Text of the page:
Hong Kong police today insisted that a traffic cop who shot a protester with his service revolver in Sai Wan Ho this morning “had no bad intentions” and thought his gun was going to be snatched away.
Speaking to reporters at a regular police press conference this afternoon, Chief Superintendent John Tse said that officers were deployed to Sai Wan Ho to disperse and tackle “radical protesters” who had built barricades on roads and were blocking traffic at about 7am this morning.
“Our officers arrived to disperse the mob and to clear the roads,” Tse said. “One traffic officer, who was not in riot gear, arrested a person. Then several others surrounded him. The officer pulled out his service revolver as a warning. However, the protester did not stop attempting to snatch the revolver.”
He then goes on to say that the officer believed that his gun would be snatched, and that “the consequences would be disastrous. Death and casualties would have resulted,” prompting the officer to fire three shots, one of which hit one man — later identified as a 21-year-old surnamed Chow — in the abdomen.
Tse’s characterization of the events in question, however, doesn’t appear to comport with the video evidence. In the video from the scene, the officer is seen walking away from a group of protesters and pedestrians seemingly unmolested when he suddenly wheels around and puts his hand on his gun several feet from the nearest protester, who appears to be unarmed.
He then draws the gun and walks towards the protester, pressing the muzzle into the man’s chest before grabbing him in a headlock an apparent effort to arrest him. It was unclear why the officer drew his gun in the first place.
As another unarmed protester begins to slowly approach, the officer, still grappling with the initial suspect, levels the gun at him. The protester appears to swat at the weapon, at which point the officer shoots him at close range in the torso.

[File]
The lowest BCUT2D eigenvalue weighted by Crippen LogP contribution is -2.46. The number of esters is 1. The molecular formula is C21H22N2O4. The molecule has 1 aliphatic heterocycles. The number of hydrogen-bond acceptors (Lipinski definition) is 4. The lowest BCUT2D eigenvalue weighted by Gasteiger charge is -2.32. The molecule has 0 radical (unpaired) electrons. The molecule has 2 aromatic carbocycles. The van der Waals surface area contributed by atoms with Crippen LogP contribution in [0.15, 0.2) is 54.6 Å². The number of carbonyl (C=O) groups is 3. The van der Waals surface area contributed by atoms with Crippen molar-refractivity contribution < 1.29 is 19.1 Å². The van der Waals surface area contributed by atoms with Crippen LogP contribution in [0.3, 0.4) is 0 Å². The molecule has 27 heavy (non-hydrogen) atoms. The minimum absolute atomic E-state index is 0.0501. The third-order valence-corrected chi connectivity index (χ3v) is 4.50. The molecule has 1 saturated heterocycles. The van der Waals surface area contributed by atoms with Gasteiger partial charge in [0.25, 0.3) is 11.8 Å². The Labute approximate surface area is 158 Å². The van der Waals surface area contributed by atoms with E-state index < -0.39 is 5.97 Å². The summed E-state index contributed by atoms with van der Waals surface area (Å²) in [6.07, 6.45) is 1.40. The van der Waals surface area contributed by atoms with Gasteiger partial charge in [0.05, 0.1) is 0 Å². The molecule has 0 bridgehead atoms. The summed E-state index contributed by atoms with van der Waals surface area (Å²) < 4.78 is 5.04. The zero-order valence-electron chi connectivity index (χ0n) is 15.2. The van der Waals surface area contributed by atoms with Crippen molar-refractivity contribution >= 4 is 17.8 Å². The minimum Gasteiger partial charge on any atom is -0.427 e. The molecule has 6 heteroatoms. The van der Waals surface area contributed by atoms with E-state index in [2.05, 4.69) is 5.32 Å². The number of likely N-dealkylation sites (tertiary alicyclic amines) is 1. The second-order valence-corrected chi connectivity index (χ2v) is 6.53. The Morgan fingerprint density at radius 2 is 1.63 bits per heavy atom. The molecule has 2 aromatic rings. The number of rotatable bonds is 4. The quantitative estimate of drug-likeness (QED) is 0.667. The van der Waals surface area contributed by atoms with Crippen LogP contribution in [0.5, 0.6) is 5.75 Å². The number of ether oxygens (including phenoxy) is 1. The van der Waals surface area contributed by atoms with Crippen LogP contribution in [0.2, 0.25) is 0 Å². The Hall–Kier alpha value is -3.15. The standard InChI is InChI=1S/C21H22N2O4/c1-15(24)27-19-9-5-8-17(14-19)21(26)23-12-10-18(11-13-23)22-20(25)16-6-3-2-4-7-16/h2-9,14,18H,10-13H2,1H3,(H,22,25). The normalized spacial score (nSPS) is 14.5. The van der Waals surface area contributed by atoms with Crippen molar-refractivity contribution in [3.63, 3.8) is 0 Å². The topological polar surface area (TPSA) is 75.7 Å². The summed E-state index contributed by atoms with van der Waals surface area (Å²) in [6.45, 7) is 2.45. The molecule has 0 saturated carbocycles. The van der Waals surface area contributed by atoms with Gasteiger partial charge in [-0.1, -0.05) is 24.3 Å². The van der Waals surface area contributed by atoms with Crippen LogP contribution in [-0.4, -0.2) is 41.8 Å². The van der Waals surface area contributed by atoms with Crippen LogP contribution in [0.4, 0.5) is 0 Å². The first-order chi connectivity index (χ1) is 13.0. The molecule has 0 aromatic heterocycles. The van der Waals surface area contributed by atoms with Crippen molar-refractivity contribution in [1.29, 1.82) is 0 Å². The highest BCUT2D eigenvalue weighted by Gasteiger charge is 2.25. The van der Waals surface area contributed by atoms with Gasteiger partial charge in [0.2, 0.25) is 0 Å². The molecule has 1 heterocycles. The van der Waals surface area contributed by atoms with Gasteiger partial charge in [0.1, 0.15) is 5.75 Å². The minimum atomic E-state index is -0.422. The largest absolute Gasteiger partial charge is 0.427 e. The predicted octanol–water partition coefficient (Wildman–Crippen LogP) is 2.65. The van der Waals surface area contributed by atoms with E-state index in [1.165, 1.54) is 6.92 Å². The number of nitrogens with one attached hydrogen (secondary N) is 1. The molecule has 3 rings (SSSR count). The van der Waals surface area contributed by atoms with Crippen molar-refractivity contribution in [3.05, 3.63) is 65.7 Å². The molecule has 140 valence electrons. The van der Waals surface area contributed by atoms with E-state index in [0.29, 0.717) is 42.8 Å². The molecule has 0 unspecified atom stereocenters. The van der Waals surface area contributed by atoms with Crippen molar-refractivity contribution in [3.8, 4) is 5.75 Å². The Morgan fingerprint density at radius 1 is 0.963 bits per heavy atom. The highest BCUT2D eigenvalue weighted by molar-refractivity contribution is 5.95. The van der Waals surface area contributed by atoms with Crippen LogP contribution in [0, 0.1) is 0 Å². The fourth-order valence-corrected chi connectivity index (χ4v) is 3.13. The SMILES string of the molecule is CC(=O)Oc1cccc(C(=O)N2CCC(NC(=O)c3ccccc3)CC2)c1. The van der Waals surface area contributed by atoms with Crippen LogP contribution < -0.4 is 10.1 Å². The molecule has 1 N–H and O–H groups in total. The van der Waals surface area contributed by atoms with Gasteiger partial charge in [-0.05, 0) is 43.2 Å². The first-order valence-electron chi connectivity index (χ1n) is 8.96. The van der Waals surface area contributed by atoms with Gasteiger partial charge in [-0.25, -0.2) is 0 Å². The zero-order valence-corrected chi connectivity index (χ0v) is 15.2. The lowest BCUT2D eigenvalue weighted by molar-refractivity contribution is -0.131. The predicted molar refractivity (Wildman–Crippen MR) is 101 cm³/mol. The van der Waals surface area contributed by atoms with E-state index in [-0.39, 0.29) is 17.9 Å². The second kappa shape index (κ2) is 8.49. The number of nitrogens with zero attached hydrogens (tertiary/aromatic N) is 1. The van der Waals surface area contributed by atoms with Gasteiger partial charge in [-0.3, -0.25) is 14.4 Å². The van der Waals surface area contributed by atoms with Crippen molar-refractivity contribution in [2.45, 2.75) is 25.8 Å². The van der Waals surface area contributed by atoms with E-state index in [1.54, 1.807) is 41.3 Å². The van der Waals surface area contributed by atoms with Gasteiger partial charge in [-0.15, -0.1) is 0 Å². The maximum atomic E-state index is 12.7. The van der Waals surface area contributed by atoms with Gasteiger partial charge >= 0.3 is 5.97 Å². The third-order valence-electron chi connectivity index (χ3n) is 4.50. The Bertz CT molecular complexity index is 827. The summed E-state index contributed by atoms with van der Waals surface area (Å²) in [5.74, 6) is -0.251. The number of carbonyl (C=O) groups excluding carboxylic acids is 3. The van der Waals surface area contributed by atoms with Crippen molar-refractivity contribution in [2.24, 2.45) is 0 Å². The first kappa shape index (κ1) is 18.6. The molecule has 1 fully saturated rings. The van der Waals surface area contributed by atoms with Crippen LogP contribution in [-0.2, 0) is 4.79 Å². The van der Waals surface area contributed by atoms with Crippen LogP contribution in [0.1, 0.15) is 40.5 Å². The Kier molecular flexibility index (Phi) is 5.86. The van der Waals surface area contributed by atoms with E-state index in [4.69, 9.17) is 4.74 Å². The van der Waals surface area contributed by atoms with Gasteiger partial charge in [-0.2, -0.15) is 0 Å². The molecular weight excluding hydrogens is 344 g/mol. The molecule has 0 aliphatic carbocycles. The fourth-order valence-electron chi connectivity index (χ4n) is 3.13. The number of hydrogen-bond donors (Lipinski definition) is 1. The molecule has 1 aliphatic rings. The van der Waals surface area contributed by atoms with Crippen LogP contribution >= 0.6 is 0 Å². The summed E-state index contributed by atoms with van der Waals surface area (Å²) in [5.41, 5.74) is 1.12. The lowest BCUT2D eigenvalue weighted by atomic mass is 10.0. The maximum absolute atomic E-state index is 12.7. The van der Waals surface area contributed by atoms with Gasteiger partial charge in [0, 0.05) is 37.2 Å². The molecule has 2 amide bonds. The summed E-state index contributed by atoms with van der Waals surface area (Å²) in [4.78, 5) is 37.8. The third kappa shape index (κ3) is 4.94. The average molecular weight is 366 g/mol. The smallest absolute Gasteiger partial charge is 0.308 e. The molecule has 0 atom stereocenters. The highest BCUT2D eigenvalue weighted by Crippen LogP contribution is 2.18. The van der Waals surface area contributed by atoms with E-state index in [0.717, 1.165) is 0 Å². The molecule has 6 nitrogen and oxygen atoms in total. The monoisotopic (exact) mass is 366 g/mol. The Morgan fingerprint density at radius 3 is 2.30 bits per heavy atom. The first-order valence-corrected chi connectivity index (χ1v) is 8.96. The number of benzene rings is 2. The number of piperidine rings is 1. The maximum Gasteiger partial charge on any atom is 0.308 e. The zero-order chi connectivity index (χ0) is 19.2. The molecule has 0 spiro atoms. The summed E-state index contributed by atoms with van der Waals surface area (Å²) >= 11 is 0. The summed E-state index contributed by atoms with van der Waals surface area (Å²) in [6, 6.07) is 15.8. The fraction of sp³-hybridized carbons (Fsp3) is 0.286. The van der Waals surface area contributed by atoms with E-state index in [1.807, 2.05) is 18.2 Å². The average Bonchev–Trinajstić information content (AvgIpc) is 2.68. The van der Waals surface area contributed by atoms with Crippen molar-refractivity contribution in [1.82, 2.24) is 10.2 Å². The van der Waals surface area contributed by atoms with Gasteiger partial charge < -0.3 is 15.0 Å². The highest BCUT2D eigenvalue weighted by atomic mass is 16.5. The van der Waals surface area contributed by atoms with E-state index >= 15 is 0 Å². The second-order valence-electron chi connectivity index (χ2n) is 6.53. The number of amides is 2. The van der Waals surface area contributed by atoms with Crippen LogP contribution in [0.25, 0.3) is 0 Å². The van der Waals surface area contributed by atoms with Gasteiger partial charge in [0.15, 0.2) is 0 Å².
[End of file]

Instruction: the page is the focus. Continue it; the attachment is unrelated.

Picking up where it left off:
Seconds after the shot is fired, a third protester attempts to grab the cop from behind, at which point he wheels around, scuffles with the protester for an instant, and fires two more shots, at which point the third protester falls. Police have maintained that only one person was actually shot, however. The initial suspect, meanwhile, appears to get away in the confusion.
Tse said today that the case is under investigation by the Hong Kong Island regional crime unit, and that “we certainly believe that the officer did not have bad intentions to hurt anyone.”
He also said that since the shooting, the officer has been doxxed, and that death threats have been made against him and his children.
Tse comments came hours after it was confirmed that the victim, a 21-year-old man surnamed Chow, was in critical condition following surgery at Eastern Hospital, and was recuperating in the Intensive Care Unit.
Pro-democracy lawmaker Ray Chan said over Facebook that Chow was an alumnus of the Salesian School, the same high school that Chan himself went to. Chan wrote that the school’s principal had been in touch to confirm that Chow was conscious when he entered the operating room and that the bullet has been removed.
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